Individuals from all corners of Canada stood in awe watching (or listening) to Jody Wilson-Raybould's testimony to the House of Commons justice committee on February 27.
Many were shocked to hear about the alleged political interference from our prime minister in Canada's justice system. Hashtags of #TrudeauMustGo went viral.
In the aftermath of this past week, Prime Minister Justin Trudeau made limited comments on the SNC-Lavalin corruption allegations. In one instance he suggested that Wilson-Raybould's claims were untrue, stating that he was "definitely not in agreement" with the former minister's account and that his office has always acted "appropriately."
Trudeau didn't even review her full testimony before making his statement. We should never hear our prime minister say he disagrees with something he hasn't fully heard or read.
When I read that statement, the only thing that went through my head was that "this is just another example of a strong woman in politics being demoted for showing strength and power."
Our feminist prime minister?
Backtrack to a few years ago. Trudeau was newly elected and made a bold statement to the world: that he is Canada's "feminist" prime minster. He brought in the first gender-balanced cabinet and claimed that he would work towards gender equality by showcasing it in his government.
As a Canadian woman, I was proud to be living in a country with a prime minister who wanted to change things for women.
But as a researcher (and, at the time, a political science student), I was a bit sceptical of his claim.
My research focuses on the barriers female politicians face in the political sphere. After analyzing my research this past year, I have concluded that there are many aspects that need to be considered before one can claim that their government has fair and equal gender representation.
Thought needs to be put into ideas such as: merit surrounding the appointment of female cabinet ministers; conducting a gender lens on Parliament; implementing policies that help women succeed; and so forth.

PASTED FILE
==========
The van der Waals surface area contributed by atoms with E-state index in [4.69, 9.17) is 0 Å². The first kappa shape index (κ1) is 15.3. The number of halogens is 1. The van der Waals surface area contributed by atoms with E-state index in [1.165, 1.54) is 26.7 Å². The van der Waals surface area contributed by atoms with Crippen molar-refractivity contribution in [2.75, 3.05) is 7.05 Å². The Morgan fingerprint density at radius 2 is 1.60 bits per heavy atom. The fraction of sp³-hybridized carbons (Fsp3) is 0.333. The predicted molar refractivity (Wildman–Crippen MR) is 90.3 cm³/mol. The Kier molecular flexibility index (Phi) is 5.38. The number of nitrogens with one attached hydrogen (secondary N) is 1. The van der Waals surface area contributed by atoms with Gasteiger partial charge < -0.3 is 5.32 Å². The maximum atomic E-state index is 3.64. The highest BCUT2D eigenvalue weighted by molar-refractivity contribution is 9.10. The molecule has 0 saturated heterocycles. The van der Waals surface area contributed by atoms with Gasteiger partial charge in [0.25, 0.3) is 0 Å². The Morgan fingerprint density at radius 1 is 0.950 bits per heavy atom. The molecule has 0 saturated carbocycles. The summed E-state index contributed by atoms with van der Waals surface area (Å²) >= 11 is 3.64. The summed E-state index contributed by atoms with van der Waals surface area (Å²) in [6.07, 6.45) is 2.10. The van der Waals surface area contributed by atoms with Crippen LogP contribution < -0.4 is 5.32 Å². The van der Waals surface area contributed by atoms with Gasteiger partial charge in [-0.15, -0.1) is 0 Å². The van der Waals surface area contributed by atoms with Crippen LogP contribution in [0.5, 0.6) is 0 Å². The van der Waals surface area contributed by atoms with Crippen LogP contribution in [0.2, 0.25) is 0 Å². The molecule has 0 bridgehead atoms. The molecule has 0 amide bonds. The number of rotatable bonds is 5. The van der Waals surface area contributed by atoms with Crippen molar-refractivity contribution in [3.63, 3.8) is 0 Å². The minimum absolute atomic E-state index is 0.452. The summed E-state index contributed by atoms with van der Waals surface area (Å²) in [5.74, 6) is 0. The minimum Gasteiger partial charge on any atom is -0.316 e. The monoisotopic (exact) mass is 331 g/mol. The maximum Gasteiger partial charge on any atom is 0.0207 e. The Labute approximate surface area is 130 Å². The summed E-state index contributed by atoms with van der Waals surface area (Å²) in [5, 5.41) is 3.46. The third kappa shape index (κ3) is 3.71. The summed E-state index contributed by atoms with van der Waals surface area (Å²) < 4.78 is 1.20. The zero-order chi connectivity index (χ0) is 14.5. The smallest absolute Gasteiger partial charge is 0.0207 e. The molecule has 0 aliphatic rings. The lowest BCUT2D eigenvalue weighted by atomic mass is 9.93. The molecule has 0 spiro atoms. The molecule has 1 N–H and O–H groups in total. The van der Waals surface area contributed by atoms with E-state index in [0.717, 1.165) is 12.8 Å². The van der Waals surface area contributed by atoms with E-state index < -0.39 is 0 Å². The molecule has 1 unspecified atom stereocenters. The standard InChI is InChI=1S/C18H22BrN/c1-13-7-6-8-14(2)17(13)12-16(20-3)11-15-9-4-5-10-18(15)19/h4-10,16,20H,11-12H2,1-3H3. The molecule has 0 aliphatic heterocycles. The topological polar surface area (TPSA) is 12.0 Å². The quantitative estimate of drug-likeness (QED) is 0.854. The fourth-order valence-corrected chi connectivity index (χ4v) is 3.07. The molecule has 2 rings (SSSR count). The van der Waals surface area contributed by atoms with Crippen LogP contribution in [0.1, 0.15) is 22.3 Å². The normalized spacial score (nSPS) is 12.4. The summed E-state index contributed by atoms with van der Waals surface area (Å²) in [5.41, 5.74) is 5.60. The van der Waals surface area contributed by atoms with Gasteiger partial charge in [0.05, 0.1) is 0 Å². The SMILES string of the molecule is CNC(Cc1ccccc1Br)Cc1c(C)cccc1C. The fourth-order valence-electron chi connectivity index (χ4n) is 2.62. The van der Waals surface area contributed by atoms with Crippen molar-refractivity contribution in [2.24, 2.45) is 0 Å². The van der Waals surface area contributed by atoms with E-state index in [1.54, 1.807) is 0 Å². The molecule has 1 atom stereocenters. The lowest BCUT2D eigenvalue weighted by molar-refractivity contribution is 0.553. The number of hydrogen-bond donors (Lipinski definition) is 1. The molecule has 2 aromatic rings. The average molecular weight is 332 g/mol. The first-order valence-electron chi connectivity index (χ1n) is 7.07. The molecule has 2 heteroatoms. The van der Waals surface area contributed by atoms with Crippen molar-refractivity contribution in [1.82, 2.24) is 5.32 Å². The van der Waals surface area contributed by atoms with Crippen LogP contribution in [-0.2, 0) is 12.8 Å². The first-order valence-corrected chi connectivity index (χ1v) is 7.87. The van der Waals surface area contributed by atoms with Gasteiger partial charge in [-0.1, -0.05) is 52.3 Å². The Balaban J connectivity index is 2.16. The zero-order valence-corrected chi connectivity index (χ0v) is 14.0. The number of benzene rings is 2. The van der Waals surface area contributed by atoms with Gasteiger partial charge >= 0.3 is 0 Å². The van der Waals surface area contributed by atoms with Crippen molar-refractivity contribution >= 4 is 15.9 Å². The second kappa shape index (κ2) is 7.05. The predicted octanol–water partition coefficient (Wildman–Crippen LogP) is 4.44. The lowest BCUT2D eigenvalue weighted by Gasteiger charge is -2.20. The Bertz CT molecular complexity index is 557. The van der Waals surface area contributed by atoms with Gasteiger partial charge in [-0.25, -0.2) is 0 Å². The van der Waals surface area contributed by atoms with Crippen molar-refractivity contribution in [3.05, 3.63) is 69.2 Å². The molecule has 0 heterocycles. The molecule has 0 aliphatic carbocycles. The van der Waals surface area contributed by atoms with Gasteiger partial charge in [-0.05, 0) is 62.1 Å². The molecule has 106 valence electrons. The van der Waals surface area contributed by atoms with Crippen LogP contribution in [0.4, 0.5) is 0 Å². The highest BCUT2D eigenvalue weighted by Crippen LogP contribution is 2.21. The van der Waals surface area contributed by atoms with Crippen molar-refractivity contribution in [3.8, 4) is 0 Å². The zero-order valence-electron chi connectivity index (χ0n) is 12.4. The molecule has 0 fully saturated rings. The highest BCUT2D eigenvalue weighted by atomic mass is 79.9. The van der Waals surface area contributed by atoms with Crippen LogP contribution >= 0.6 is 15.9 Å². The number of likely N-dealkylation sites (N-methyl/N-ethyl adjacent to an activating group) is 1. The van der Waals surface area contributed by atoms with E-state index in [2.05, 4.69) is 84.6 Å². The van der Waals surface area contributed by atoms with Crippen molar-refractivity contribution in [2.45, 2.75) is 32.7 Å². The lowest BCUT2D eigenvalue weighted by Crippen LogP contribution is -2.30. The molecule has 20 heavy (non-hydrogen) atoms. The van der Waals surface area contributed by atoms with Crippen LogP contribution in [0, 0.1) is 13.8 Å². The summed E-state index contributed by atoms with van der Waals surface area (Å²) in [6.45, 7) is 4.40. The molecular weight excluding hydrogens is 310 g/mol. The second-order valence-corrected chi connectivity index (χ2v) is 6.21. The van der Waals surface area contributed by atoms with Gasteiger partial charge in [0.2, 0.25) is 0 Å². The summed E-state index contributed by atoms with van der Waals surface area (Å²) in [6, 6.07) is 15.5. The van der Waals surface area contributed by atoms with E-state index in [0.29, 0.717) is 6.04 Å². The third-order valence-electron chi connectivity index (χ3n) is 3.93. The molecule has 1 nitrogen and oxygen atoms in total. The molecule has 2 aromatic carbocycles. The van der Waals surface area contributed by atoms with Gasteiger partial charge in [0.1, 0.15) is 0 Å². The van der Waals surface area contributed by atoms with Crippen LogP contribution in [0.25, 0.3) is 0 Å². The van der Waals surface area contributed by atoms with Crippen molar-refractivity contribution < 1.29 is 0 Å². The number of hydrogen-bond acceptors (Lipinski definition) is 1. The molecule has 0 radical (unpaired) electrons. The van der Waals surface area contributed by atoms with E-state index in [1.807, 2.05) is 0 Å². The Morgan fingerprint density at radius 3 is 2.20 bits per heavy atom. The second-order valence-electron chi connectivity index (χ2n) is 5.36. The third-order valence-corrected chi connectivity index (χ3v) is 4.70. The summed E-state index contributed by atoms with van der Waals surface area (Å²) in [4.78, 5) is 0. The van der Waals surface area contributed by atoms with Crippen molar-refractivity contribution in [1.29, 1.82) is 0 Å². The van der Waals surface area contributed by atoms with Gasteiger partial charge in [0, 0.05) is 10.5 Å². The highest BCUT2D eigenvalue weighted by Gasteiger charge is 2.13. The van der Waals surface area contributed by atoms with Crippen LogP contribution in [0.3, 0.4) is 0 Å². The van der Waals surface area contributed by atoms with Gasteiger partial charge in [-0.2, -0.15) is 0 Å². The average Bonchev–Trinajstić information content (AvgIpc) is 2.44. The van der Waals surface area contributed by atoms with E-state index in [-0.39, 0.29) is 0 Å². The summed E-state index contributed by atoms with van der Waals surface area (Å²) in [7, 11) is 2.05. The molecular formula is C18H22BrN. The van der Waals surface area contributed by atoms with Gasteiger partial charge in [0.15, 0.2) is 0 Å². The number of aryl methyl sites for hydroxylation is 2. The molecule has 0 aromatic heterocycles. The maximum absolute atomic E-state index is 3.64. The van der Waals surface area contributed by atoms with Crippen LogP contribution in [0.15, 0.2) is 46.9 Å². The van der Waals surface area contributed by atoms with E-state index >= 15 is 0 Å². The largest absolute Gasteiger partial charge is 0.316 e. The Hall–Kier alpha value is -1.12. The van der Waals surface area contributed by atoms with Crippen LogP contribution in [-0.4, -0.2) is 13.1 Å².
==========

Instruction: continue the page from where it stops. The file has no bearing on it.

Last year, Trudeau said that "when women speak up, it is our duty to listen and believe them." Yet when one of his own female ministers spoke up, did Trudeau "listen and believe?"
No. He demoted her from her role as justice minister and attorney general of Canada, re-shuffled her to a new role that is considered by many to be less powerful and important. Women being appointed to "less important" or "less powerful" roles is not uncommon in Canadian politics and organizations.
We as Canadians should be championing strong women like her.
To make matters worse, very few media outlets have been highlighting Wilson-Raybould's integrity and strength — or have mentioned it without also adding in comments on her race, gender or appearance. This also is not uncommon in Canadian politics. Media organizations tend to portray men as being assertive, and report on women based on their appearance, gender or socio-economic status — another barrier for female politicians.
Wilson-Raybould has told her truth.We as Canadians should be championing strong women like her. Applauding her for telling her truth. Encouraging her. Inspiring her. Mentoring her.
Not shutting her down. Demoting her. And suggesting her words are inaccurate or untrue.
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The political arena is not going to change until we as Canadians demand change from our leaders, and demand that our future governments implement methods that help women succeed in politics and encourage them to get involved in their communities, so they too can make a difference.
But there is hope. Recent polling has indicated that 67 per cent of Canadians believe Wilson-Raybould.
Now we just need a prime minister who will, too.
Galandy is currently publishing an article she co-authored, which highlights methods that can help to improve gender representation in Canada's federal political system. This article will be available to the public Spring 2019. Galandy will be travelling to Ottawa mid-March to meet with MPs across parties to discuss a proposal she is launching, which will help to encourage young women enter the political arena.
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